The very talented Graham Smith – aka the Logosmith – posted an essay about a dissatisfied client. Graham is one of the best logo designers working today. He was understandably troubled by a recent spate of less than glowing reviews from clients. Professional graphic designers will agree that his experience isn’t exactly uncommon.
Technological advances and business trends have made design, designers, and design tools familiar to a wide swath of the connected public. As YouTube has made clear, the public does not let their ignorance of a topic prevent them from offering their less-than-expert opinion.
Familiarity with a subject does not equal expertise. But familiarity with the process and technique of graphic design has hampered the working relationship of designers and clients.
I wrote Graham to share some thoughts:
I was really intrigued by your post about your experience with a dissatisfied client. I, too, am familiar with the less-than-elated client.
As an experienced designer, I find that it’s become harder to please clients. We are immersed in a culture that is bombarded with so much visual stimuli in the form of brand communication. This culture has produced a generation that are overtly experienced consumers of graphic design. Their familiarity with graphic design has proven to be a challenge for those of us who create it.
While clients may be familiar with design, too many aren’t savvy enough to be good client collaborators. Often, they have expectations that they themselves do not understand. They are unable to adequately describe what they want, and they may not be able to provide their designer collaborators with the necessary information required for success. Every good client relationship I have had began with a period of early communication (and resolved miscommunication) that ultimately allowed us to understand and trust each other.
Your clients’ positive reaction to your portfolio likely stems from their surprise and delight inspired by your work. They may not be experiencing the same surprise and delight because they know their brand already and they have expectations for what you should be providing. Their informed anticipation cannot yield the surprise and delight they want from your solution. (Please note that my repeated use of surprise and delight renders it less surprising and delightful).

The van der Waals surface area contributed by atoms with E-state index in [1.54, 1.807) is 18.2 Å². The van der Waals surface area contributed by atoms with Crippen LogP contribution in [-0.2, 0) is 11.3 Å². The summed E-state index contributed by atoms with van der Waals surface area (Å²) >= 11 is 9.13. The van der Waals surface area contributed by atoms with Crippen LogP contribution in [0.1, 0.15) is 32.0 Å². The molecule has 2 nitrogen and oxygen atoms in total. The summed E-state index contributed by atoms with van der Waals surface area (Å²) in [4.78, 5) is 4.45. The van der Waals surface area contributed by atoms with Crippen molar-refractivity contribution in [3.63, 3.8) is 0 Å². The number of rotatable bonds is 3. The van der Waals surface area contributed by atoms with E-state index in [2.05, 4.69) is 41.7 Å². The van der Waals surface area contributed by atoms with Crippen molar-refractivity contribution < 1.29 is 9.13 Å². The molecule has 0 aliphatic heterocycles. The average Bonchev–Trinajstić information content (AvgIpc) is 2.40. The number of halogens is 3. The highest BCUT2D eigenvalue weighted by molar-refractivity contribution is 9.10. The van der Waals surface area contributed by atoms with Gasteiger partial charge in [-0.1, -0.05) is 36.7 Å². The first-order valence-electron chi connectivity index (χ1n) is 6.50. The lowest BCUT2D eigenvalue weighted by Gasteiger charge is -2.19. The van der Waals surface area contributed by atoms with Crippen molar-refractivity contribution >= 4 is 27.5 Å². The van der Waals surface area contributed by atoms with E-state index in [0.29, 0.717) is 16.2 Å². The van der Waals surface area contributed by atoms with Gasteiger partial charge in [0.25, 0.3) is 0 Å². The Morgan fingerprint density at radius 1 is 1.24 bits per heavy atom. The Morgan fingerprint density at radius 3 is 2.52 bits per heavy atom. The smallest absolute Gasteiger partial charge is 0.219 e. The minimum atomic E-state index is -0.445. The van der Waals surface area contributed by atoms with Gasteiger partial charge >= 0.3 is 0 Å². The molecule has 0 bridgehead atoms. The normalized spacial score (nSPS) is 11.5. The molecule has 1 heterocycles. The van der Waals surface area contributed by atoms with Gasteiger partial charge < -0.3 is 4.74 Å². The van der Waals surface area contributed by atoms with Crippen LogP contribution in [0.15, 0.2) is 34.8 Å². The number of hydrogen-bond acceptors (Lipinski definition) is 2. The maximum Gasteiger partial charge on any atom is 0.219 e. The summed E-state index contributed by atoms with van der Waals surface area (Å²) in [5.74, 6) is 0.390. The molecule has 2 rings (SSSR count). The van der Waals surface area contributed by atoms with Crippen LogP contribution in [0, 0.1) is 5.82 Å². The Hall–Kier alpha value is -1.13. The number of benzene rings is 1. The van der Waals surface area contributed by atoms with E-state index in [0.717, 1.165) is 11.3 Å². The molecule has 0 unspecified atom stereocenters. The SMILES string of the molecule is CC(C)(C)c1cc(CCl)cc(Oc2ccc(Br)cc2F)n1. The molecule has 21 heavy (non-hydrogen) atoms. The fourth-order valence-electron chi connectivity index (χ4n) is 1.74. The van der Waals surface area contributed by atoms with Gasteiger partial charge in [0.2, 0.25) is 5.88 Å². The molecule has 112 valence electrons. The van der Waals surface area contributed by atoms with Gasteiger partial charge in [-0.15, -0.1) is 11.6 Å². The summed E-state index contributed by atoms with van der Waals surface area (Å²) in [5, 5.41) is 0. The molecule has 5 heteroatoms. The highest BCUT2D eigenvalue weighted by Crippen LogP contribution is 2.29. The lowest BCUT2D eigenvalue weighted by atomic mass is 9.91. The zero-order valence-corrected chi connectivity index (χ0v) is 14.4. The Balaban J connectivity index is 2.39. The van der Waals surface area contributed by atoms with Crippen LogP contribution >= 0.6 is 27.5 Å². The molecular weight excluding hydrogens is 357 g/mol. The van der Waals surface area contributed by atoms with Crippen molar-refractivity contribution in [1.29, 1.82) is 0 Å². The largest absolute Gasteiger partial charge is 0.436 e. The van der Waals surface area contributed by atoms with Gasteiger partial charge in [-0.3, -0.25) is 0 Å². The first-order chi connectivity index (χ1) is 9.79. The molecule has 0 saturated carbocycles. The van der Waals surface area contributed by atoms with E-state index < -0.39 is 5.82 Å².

Ultimately the biggest flaw in this interaction is in the relationship. You have failed to manage your clients’ expectations in a way that would allow for a successful solution. And they have failed to trust you enough to understand that your solution is as good as it will get with them as your client. The problem with bad clients is that they don’t always reveal themselves before we commit to working with them.
I also think we might be guilty of sharing too much of our process with clients. Visiting a slaughterhouse will make me rethink a delicious hamburger. Likewise, witnessing your development might make them see the end result with a less-than-fresh perspective. Familiarity can make the work and the result feel commonplace.
I wish we could all succeed like Paul Rand and tell our clients to simply pay our six figure fees to solve their problem. Our solution will be the best we can provide for them. And they may choose to use it or not. Rand did not let his clients determine the success of his solutions.
I think you need to chalk this up to a bad client experience.